Two Driver’s Tests: Having Fun! by
(33 Stories)

Prompted By The DMV

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In 1972 my California driver’s license expired after decades of coverage. I had moved to the University of Michigan in Ann Arbor to prepare my Ph.D. thesis for publication. I needed to renew my license to commute to the library, shop in the markets, and tour Detroit.  Just in the nick of time before the expiration, I renewed my license at the Ann Arbor DMV.

I easily clinched the license knowledge exam.  Then I waited in line for the driver’s exam.  A short chubby man directed me to drive my car to the curb to let him climb in.  I was driving a very old and questionably safe station wagon with dents, smeared windows, and tattered seats.  He squeezed into the seat leaning uncomfortably over his exam booklet.

He ordered me to turn on to a one-way street, to parallel park, and to stop suddenly.  I jammed on the brakes nearly shoving him into the windshield.  When he told me to drive back to the office, I asked him if I had passed.  “100%,” he replied.  So, I took a chance; I put my arm across the back of the seat and around his shoulder.  He had a fit.  Yelling at me.  Warning me I could fail the test.  Then he calmed down to ask me why I had done this stupid thing.

“Well, I think this test is stupid.  I am supposed to have both hands on the wheel. Yet do you think that I ever have had my hands on the wheel for very long when I have a wife, two children, a dog with whom I talk, pass treats, point out the window at the scenery, or the red tail hawks on the telephone poles?  A realistic test would require me to behave in a real-life situation.  Not some ridiculously sterile procedure.”

He checked his scorecard.  I needed 70 points to pass. He had taken off 25 for my “failure” to drive carefully.  With a sneer, he said, “Luckily you passed.  I never want to see you again!”

In Taiwan and Japan, once I showed the DMV officials my USA driver’s license and paid my fee, I only needed to pass one test. It was a test of my vision, my response to stop signals, and my recognition of colors.


In Taiwan, I joined a line in front of a machine that looked like a wheel of fortune.  The examiner operated the wheel to spin and stop quickly.  The wheel was decorated with lines of colors.  As soon as the wheel stopped, the applicant had to yell out the color.  Then it spun and twirled rapidly again, only to stop on another color. I think this was a test for responding to changing traffic lights.  Fortunately, my Chinese language skills were excellent.  I visually recognized the color and its Chinese name.

The Japanese had a similar test.  As applicants stood in a line, an examiner quickly walked past them, spinning a sign with different colors.  As he passed each person, they were to call out the colors on the signs.  With less assurance, I knew the colors.  I was photographed and given a license.

For me, getting a license was both a challenge and a rush.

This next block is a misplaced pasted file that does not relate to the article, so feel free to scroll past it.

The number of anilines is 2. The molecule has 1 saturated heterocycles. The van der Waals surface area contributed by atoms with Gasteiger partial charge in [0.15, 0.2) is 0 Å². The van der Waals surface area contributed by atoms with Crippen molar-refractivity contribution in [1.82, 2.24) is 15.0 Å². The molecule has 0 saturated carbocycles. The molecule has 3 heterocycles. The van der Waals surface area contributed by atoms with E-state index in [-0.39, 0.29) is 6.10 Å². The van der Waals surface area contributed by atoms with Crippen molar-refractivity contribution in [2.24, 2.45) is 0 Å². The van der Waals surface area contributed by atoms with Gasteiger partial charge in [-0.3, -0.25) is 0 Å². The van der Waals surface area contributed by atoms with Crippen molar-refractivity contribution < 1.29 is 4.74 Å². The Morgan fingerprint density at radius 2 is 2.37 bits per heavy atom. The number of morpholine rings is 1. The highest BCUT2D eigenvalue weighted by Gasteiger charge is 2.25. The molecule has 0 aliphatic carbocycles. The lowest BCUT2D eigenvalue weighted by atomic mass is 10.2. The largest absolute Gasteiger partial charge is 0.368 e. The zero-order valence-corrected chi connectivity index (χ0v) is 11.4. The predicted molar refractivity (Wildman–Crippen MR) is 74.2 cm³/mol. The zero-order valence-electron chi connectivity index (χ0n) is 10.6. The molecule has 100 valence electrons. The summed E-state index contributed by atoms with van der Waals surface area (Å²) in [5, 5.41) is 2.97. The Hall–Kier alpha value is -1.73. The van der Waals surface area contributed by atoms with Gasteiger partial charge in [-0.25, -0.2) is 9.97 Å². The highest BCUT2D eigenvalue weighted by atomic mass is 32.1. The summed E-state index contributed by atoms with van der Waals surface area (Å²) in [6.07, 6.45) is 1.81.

Profile photo of Richard C. Kagan Richard C. Kagan

Characterizations: funny, well written


  1. Thanx for this fun story Richard , the color wheel tests you took in both Taiwan and Japan seemed strange to me at first, but they do make sense!
    After all, color blindness can be a liability at traffic lights!

    Glad you passed all your tests with flying colors!

    • Yes, you are right. But I was not afraid of a test for color blindness. Just concerned about my correct language response. Great embarrassment if I failed and then responded I am not color blind, I just am inadequate in the language and quick response. How can I be able to drive a car if I am incompetent in the language? (I am a nonnative fluent non-Chinese speaker, and adequate in Japanese. How to prove this if I do not know my colors?)

      Oh, I apologize for no title picture. I could not download the photo I wanted. It was the word for car, kuruma or jidousha, in Japanese.

  2. Betsy Pfau says:

    Richard, you really took a chance by mouthing off to the DMV tester in Ann Arbor. While your assessment might have been accurate for real-life situations, they seem to only care about your ability to parallel park and stop on a dime (this is universally true). Other than that, we are on our own in the real world.

    Your Asian counter-parts are fascinating. Thanks for sharing those stories as well.

  3. Khati Hendry says:

    Richard, you continue to show your audacious side–arguing with a person who has power over your driver’s license? What were you thinking? Of course you were right, but being right doesn’t carry much weight with a small person made important by enforcing rules. Glad you still got your license, and also passed in Taiwan and Japan–those were really different test challenges! Great stories.

  4. Dave Ventre says:

    More nerve than I usually have, risking the wrath of a petty official, with which the DMVs of the world seem overstocked.

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